Sailing into Disko Bay, the Fram brings us to the Ilulissat Icefjord, a vast field of icebergs calved from Sermeq Kujalleq, the Northern Hemisphere’s most productive glacier. This is Greenland as I imagined it would be.
To get a closer look, I head out in a sturdy tender boat with seven other passengers and a guide named Steffen Bierstack. As we glide over the sea, I keep turning, twisting, and repositioning myself to take photos. Greenland’s landscapes, and especially its ice, make me greedy, even a little maniacal, for pictures—to freeze, as it were, ephemeral moments.
Only 10 percent of an iceberg is visible. Above the surface, they can be the size of aircraft carriers. They don’t melt evenly, so they often become unbalanced, rocking back and forth until they break or tilt or flip, sometimes triggering tsunamis. Or they present other dangers. A little more than a century ago, one floated down from Ilulissat into the North Atlantic, where it collided with an ocean liner called the Titanic.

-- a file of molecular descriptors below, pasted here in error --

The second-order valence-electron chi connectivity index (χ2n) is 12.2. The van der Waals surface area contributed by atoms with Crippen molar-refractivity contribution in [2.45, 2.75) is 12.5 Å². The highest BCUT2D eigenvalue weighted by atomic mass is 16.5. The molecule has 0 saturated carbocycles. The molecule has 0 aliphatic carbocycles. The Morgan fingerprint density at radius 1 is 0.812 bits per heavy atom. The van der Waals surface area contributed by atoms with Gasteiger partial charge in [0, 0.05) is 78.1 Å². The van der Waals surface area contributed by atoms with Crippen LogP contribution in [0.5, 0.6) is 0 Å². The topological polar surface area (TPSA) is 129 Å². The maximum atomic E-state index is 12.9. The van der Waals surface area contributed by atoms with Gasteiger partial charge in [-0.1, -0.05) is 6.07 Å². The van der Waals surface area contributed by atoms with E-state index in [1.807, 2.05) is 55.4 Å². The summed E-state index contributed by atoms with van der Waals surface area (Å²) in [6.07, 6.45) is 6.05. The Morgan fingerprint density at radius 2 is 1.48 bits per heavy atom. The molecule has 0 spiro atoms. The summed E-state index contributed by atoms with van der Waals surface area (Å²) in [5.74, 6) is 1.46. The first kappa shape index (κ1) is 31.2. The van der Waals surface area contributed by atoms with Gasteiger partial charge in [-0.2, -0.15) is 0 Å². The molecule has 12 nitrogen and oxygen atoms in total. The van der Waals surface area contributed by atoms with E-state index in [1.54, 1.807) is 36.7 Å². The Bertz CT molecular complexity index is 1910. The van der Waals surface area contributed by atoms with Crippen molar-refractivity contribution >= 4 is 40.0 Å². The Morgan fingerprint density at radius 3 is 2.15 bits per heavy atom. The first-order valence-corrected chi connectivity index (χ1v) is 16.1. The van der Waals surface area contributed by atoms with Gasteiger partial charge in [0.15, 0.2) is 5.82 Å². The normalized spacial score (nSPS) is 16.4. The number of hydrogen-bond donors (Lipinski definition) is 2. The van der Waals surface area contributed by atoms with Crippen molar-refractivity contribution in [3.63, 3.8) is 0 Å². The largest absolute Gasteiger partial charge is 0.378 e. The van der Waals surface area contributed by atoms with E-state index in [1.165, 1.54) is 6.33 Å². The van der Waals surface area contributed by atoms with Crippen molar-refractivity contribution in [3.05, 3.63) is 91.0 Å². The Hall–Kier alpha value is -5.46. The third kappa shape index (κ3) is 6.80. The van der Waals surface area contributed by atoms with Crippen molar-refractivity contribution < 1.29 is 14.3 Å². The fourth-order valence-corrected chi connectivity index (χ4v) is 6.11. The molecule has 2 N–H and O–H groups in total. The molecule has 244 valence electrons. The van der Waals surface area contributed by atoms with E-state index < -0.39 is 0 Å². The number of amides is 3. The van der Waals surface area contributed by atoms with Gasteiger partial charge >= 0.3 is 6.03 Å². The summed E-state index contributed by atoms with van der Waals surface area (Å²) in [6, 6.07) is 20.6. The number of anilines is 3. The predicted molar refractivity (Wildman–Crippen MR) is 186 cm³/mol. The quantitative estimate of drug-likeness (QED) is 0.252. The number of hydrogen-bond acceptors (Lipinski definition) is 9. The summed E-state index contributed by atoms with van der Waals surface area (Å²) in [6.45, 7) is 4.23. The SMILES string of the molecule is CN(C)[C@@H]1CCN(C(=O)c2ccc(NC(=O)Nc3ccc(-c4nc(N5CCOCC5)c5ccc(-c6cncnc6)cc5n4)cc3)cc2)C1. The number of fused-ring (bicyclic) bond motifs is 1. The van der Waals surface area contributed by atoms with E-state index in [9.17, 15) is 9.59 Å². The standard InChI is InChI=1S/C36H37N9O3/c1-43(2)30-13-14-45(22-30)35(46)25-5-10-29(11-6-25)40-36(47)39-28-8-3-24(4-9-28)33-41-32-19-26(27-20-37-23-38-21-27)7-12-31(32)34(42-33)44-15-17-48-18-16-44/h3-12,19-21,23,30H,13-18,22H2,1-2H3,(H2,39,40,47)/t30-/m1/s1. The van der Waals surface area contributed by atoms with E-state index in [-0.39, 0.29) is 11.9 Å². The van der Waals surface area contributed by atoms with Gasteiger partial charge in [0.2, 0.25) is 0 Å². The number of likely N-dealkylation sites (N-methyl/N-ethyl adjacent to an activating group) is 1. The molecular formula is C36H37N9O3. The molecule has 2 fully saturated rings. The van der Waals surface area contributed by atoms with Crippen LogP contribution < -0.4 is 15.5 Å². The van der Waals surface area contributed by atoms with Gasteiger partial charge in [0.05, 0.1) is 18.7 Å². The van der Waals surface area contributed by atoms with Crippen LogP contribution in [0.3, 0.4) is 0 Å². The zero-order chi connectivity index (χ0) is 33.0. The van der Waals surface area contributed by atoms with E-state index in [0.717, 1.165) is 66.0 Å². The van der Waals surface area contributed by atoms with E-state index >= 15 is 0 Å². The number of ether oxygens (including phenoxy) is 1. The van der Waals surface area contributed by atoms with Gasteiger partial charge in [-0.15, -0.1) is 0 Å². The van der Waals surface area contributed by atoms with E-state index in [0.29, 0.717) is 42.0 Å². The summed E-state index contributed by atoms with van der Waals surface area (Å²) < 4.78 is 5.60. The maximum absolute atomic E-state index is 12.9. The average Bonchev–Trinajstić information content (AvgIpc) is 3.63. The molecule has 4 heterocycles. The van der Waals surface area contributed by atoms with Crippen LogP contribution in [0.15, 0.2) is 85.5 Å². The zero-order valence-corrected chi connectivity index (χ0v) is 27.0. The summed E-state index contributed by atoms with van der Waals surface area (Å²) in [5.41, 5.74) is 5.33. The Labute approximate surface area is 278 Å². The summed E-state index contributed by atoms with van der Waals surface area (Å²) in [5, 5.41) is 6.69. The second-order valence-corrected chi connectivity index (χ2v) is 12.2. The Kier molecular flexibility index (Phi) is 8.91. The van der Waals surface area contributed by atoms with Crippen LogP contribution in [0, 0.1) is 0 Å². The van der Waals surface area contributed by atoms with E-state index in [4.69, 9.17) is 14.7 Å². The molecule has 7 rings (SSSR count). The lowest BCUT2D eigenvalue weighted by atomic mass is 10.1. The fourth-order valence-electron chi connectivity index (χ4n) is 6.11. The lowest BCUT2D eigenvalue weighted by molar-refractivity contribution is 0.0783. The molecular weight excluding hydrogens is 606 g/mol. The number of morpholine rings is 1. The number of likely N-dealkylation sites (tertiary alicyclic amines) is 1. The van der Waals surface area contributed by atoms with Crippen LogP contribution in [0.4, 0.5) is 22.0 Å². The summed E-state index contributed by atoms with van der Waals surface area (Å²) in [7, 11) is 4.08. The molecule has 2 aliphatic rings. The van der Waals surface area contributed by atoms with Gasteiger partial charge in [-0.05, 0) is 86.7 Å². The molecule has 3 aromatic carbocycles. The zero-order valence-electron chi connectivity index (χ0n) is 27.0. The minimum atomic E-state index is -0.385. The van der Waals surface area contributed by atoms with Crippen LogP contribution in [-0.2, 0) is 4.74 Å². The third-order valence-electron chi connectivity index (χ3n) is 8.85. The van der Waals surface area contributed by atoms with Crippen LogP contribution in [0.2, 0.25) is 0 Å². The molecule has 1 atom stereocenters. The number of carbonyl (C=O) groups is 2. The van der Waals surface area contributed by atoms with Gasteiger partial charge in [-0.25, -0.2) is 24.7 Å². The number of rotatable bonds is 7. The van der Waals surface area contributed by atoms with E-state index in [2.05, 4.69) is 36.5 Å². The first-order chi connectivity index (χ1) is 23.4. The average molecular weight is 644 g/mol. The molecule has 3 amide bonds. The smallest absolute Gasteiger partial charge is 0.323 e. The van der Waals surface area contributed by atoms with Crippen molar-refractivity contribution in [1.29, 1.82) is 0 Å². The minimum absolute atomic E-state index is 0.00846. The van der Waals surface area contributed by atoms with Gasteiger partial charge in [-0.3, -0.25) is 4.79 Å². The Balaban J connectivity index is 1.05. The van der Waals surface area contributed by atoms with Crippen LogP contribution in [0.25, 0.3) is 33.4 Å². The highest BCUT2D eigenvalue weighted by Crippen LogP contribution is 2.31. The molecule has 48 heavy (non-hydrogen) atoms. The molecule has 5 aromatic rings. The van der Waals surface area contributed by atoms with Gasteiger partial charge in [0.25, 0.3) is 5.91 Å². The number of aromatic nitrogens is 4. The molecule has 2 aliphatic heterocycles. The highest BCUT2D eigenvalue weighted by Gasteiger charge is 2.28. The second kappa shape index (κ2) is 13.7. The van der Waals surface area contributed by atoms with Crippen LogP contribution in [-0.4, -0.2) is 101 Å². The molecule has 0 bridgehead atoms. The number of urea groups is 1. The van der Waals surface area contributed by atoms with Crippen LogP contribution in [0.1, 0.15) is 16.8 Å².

Steffen had gone out earlier that morning to scout the fjord, and there is one iceberg in particular he is eager to show us. “Here it is!” he announces as we navigate a bend in the channel. It’s an enormous plinth of crystal. Icebergs are packed ice; they’re white and opaque. But this one, 12 meters long and six meters high, convex and ridged like a clam shell, is a miracle of translucence and clarity. The light cascading through its surfaces makes the water all around it sparkling and lambent, like stars on the surface of the fjord.
“I’ve never seen anything like this before,” Steffen exclaims.